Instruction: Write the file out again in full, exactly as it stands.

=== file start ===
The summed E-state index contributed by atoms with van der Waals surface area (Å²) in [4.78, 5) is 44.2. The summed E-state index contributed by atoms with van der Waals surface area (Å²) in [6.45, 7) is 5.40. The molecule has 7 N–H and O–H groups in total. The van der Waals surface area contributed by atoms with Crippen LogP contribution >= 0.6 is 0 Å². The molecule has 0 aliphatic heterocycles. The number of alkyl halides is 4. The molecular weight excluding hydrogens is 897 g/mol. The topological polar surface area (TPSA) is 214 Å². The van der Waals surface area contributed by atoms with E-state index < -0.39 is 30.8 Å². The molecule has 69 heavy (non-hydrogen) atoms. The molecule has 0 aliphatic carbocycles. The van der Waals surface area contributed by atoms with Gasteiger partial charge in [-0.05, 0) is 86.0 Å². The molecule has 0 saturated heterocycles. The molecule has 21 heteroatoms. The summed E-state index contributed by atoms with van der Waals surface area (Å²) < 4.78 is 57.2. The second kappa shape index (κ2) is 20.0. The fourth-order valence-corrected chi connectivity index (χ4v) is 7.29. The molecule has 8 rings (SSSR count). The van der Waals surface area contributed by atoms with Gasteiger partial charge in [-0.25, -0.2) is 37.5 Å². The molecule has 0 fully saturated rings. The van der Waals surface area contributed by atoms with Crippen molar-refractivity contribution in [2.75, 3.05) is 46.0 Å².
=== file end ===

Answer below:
The summed E-state index contributed by atoms with van der Waals surface area (Å²) in [4.78, 5) is 44.2. The summed E-state index contributed by atoms with van der Waals surface area (Å²) in [6.45, 7) is 5.40. The molecule has 7 N–H and O–H groups in total. The van der Waals surface area contributed by atoms with Crippen LogP contribution >= 0.6 is 0 Å². The molecule has 0 aliphatic heterocycles. The number of alkyl halides is 4. The molecular weight excluding hydrogens is 897 g/mol. The topological polar surface area (TPSA) is 214 Å². The van der Waals surface area contributed by atoms with E-state index < -0.39 is 30.8 Å². The molecule has 69 heavy (non-hydrogen) atoms. The molecule has 0 aliphatic carbocycles. The van der Waals surface area contributed by atoms with Gasteiger partial charge in [-0.05, 0) is 86.0 Å². The molecule has 0 saturated heterocycles. The molecule has 21 heteroatoms. The summed E-state index contributed by atoms with van der Waals surface area (Å²) < 4.78 is 57.2. The second kappa shape index (κ2) is 20.0. The fourth-order valence-corrected chi connectivity index (χ4v) is 7.29. The molecule has 8 rings (SSSR count). The van der Waals surface area contributed by atoms with Gasteiger partial charge in [-0.25, -0.2) is 37.5 Å². The molecule has 0 fully saturated rings. The van der Waals surface area contributed by atoms with Crippen molar-refractivity contribution in [2.75, 3.05) is 46.0 Å².